I'm reminded of this while reading the letter by the University of California faculty to the judge in the Google/AAP settlement case. First they argue that the class represented by the Author's Guild does not include academics, who are major, if not the major, producers of authored texts. Then they state their three primary concerns:
- to maximize access, prices should be reasonable
- there must be provision for open access choices for authors who want to maximize access to their works
- user privacy must be guaranteed
All three of these concerns are premised on the acceptance of the settlement. There is another, perhaps more serious concern that isn't here, although it may not have been possible for this group because it could be incompatible with basic premises of the settlement. That concern is the question of INNOVATION.
We may be at a crossroads in the evolution of the book, one that could change forever how one goes about the acts of scholarship and knowledge creation. What happens when some portion of our previously analog texts is available digitally? What changes take place to the nature of research? What are the potential unintended consequences?
We don't know the answers to these questions, in part because they are about the future. It is probably safe to assume, however, that the future of the book is not a linear progression from where we are today, but that it could go in a number of different directions, ending up somewhere that we can't even imagine at this moment in time. To get there, we must experiment, we must innovate. There will be trial and error. There may not be a single "killer app." Above all, the change will make use of technology but it will essentially be a cultural change. Perhaps a massive cultural change.
Some commentators have said that the production of texts digitally makes books irrelevant, that the stable, book-length text will cease to exist as we know it today. Instead, we may be returning to our medieval roots, before texts were fixed by the repetitive nature of the printing process.  Others see digitization of previously analog books as a way to reassert the impact of the last 500 years of thought on scholarship. It is easy to imagine the discovery of long-hidden gems from the stacks of university libraries, just as it is easy to imagine being overwhelmed by marginal and irrelevant retrievals. The main thing is that we won't know until it happens.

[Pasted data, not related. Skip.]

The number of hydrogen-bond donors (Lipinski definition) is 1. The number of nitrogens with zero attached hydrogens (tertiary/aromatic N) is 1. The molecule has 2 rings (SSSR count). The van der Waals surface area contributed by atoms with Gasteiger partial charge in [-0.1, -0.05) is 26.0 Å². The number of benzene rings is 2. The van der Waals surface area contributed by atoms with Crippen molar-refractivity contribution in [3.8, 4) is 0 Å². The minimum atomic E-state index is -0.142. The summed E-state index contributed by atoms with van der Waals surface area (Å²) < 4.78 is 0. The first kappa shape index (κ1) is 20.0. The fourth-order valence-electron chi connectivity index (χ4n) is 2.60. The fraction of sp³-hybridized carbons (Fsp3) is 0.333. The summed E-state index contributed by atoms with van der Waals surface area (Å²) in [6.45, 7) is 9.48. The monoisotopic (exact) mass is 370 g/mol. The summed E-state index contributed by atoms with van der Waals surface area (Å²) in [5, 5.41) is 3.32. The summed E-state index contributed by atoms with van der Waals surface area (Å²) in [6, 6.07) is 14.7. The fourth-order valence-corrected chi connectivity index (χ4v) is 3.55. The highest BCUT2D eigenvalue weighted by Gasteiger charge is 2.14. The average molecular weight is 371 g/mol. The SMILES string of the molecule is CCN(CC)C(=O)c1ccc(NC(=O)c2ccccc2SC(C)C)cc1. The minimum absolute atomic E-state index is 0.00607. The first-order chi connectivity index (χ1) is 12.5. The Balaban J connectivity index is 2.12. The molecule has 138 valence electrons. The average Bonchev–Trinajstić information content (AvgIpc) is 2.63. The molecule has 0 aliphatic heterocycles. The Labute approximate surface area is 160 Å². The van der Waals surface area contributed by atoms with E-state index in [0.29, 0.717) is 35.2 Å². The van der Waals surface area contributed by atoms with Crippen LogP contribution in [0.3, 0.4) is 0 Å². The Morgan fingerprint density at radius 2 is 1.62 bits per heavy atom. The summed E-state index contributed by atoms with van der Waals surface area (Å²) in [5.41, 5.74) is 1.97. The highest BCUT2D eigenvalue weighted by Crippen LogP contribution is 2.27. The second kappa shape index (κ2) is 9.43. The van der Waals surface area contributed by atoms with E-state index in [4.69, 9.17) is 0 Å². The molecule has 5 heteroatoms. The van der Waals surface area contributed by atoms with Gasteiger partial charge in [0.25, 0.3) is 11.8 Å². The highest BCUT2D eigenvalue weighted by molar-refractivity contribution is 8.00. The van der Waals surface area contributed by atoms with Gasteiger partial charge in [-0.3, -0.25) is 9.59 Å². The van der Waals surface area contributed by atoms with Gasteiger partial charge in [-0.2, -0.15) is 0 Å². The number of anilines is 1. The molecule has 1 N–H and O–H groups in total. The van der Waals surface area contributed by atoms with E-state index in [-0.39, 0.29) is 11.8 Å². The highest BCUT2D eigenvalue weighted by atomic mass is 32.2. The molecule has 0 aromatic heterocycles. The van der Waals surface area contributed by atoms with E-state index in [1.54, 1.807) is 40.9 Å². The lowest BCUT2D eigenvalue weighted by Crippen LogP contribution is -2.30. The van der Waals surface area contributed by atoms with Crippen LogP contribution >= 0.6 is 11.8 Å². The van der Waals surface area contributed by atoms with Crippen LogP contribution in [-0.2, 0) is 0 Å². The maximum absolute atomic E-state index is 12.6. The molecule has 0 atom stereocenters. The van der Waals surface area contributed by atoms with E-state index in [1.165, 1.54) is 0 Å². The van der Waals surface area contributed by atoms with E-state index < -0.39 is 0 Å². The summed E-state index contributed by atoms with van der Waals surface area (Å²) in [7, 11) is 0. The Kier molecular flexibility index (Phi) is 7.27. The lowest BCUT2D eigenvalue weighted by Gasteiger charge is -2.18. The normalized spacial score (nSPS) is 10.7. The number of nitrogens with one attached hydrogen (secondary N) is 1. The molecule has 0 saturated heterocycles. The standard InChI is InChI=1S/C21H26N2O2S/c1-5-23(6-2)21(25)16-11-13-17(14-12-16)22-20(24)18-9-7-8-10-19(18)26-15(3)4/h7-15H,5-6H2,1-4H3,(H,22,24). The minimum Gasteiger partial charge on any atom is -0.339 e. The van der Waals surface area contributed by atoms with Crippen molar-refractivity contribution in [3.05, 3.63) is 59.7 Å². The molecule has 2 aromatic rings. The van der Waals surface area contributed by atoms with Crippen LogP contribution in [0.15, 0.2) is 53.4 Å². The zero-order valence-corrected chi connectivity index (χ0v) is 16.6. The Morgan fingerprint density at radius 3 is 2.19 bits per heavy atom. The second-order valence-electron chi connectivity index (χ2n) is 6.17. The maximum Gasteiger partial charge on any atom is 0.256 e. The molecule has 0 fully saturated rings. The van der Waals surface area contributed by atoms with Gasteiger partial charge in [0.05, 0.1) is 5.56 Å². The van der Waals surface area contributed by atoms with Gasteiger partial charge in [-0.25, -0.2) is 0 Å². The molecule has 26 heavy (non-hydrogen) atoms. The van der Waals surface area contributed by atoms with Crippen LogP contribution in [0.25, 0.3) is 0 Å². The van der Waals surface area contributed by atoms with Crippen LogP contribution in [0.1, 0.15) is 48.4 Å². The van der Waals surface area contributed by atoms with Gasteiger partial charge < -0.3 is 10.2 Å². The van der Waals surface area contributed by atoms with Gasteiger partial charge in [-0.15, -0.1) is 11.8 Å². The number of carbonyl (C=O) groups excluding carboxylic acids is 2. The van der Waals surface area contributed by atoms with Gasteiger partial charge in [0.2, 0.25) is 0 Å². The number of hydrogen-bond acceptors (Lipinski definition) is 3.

We can have some fun speculating on the types of things that we may be able to do with these previously analog texts in the digital future: integrating these texts with those that were 'born digital;" creating hyperlinks between them (one's own personal Memex); recombining texts into new text; annotating and commenting in a public or semi-public sphere; mashing up text with sound and video and data. On a larger scale, we face the possibility of global topic maps that will show us previously undiscovered connections.
Which of these possibilities will be available to us, however, is up to Google, because under this settlement only Google has the right to innovate across the body of digitized texts. The rest of us, including the faculty of the universities whose libraries are providing the books, are merely consumers. We can buy the product, or not buy the product, but the raw materials, the digital copies of the library texts, belong to Google. The monetizing of the texts is the job of the Book Rights Registry (BRR) that will be formed, which will represent the rights holders. Google's job is to provide the product that will make monetization possible. Both of these entities, Google and the BRR, are focused on the price issue as their main concern. In that, they have much in common with the University of California faculty.
This is a perfect example of how the asking of a question shapes reality. The question surrounding the settlement is: are authors (as defined by the Author's Guild) served by the Google/AAP settlement -- yes or no? The bigger question, What is the future of the book in our civilization? is not on the table. Yet, in the end, that may be the question that is answered by this settlement, whether that outcome serves authors or not.
 Recommended reading: The Future of the Book (Berkeley: University of California Press, 1996).
[Note: I am aware that there are serious issues of copyright law in all of this; that it's not just a question of technology. Whether or not this settlement helps or hinders the evolution of copyright law is a discussion better left to those with a legal background. But it is an active part of the discussion around the settlement.]